Hi. Though it probably hasn't seemed like it if you've been checking this site at all, I am here and alive and eating plenty. I've been cooking a fair amount too. But, as frequently happens towards the end of summer, there's not a great deal of creativity to what I'm making. As the pounds of zucchini and corn and tomatoes and cucumbers accumulate, I stick to the tried and true. (Yes. Those all link to the recipes featured elsewhere on this site that are making a big comeback here a year later.) In my effort to not waste the fresh herbs I've been getting before they wilt and decay (in the plastic bags that I'm sure cut against their long-term survival), I've been chopping them finely and throwing them into salsas, dressings, eggs, tortilla fillings (I made flautas!), and - in a rare moment of ambition - a brine I used to pickle green beans, inspired by Lottie + Doof's escabeche recipe. My two recent favorites are both simple and versatile - a good combination, likely why I've been making them repeatedly since we returned from our August vacation.
The first one: Roasted Tomato + Oregano Salsa. Good with tortilla chips, Mexican food, and eggs... but also REALLY good on grilled chicken or baked salmon, slathered onto a slice of bread or crackers and topped with some thinly-sliced veggies and feta, or even tossed with some pasta and parmesan. It's really good. Just don't skimp on the herbs. Or the salt. Did I mention it's good with tortilla chips?
The second one: Herbed Mustard Vinaigrette. Here's why this one is especially special to yours truly (and oh-so-specially). I don't really do mustard. I don't hate it hate it. Meaning, it's not as bad as the superbads in my book: wasabi, horseradish, goat cheese, to name a few. It's more like green olives or Italian parsley - well-concealed, on a good day, after my taste buds are a bit numb from drinking irresponsibly or overindulging in sugar, I can handle a little. I like dry mustard as a general flavor enhancer and I throw a little dijon in my egg and tuna salads for what I consider "depth". But this dressing really complicates my whole relationship with mustard. It's fairly mustard-forward in its flavor profile, and I can taste that, and I know I shouldn't love it, because I would hate it on a burger or a pretzel... but I do. I just love it. Like, totally. I make it three times a week in the summer and dress lettuce, cucumbers, tomatoes, and blanched green beans with it over and over again. Curious indeed.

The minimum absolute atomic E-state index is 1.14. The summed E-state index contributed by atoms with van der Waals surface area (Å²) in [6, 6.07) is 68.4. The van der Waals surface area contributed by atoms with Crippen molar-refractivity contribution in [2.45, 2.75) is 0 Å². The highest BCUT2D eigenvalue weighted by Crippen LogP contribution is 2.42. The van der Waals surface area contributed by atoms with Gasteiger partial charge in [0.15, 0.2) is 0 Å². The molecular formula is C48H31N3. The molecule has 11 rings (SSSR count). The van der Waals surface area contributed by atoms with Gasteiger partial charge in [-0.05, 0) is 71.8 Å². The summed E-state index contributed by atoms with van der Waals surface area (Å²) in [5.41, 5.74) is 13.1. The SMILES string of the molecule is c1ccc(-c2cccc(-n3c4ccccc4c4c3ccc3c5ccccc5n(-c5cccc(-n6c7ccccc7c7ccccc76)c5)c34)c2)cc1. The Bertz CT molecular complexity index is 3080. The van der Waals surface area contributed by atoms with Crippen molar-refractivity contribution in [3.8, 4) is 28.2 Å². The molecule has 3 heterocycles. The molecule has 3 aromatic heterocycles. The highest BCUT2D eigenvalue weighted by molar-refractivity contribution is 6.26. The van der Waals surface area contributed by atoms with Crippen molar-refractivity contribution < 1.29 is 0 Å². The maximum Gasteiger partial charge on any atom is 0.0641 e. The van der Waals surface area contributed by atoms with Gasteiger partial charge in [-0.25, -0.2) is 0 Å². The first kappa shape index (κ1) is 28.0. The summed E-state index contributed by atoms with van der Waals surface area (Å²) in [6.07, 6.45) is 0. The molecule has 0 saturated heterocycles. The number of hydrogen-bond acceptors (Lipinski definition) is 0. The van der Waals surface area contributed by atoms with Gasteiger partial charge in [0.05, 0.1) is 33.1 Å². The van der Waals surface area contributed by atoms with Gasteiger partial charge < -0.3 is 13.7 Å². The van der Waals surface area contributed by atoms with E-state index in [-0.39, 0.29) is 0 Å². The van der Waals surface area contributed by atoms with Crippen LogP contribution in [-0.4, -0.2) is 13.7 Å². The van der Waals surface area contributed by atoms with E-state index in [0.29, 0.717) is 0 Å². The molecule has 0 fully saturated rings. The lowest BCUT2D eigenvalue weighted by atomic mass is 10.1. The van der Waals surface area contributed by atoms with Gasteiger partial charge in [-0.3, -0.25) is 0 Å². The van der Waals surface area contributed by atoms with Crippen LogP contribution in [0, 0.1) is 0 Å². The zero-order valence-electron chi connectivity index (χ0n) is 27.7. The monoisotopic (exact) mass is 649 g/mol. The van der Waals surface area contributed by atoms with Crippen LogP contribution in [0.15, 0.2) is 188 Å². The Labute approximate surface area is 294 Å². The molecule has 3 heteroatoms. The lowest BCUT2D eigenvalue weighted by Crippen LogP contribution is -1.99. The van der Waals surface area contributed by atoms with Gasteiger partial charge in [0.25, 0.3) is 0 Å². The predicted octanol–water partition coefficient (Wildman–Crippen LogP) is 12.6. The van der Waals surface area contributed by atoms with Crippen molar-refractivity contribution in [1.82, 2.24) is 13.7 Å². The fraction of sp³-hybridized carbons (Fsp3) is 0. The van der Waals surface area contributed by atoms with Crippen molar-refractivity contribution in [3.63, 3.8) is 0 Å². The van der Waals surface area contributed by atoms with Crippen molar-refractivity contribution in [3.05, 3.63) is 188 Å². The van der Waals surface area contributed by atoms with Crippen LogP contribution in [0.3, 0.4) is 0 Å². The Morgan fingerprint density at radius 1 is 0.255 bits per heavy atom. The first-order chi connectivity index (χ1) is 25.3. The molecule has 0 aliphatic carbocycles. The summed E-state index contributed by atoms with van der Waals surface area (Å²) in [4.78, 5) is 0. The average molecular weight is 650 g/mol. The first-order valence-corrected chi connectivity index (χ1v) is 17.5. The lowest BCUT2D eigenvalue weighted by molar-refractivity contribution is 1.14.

Here are the recipes. I hope you find them as simple and versatile and yummy as I do. And I hope your weather is as lovely as ours has been lately.
Roasted Tomato + Oregano Salsa
Adapted from Epicurious
Yield: about 2-3 cups
1 pound fresh tomatoes, diced (don't peel, seed, or drain; liquid will evaporate in oven)
2 teaspoons olive oil, divided
1/2 teaspoon salt
1/4 teaspoon freshly ground black pepper
1 medium shallot or 2-3 scallions or 1/4 red onion, finely diced
1 small white onion, finely diced
1 small jalapeño, cored, seeded and minced (use half if you don't like much spice)
2 cloves garlic, minced
2 tablespoons chopped fresh oregano
Heat oven to 400°F. Cover a baking tray with foil. Spread diced tomatoes on tray; drizzle with one teaspoon olive oil. Add salt and pepper. Bake until lightly browned and slightly dry, about 15-20 minutes. Remove from oven and toss tomatoes with shallots or scallions or red onion, white onion, jalapeño, garlic and oregano in a bowl. Drizzle an additional teaspoon olive oil over top and serve. This is excellent at room temperature but lasts for at least four days in the refrigerator. (Cautionary note: it gets spicier over time.)
Herbed Mustard Vinaigrette
Adapted from an old Cooking Light annual cookbook (2003 maybe?)
Yield: enough for a side salad for 4 or main salad for 2; easily doubled
1 small (or 1/2 a large) red onion, thinly sliced or diced (a young red onion or shallot is ideal)
1-2 tablespoons chopped fresh basil*
1 teaspoon dried parsley or marjoram
2 tablespoons red wine vinegar or white balsamic vinegar
2 tablespoon olive oil (or use half flax seed oil)
2 teaspoons Dijon mustard
1/4 teaspoon salt
Freshly ground pepper
Whisk everything together. Toss cucumbers, tomatoes, al dente green beans, or a mixture, and allow veggies to marinate in vinaigrette for an hour or so (veggies will last for a few days in refrigerator and are even tastier on day 2 or 3). Alternatively, use as a salad dressing.
*Again, think versatile. Feel to throw in a handful of whatever other herbs you have on hand, e.g. chives, tarragon, parsley or oregano.
P.S. Today my parents celebrate 41 years of marriage. That is v. nearly FOREVER. Well done, mom and dad. Congratulations and much love from our little fam in Minneapolis.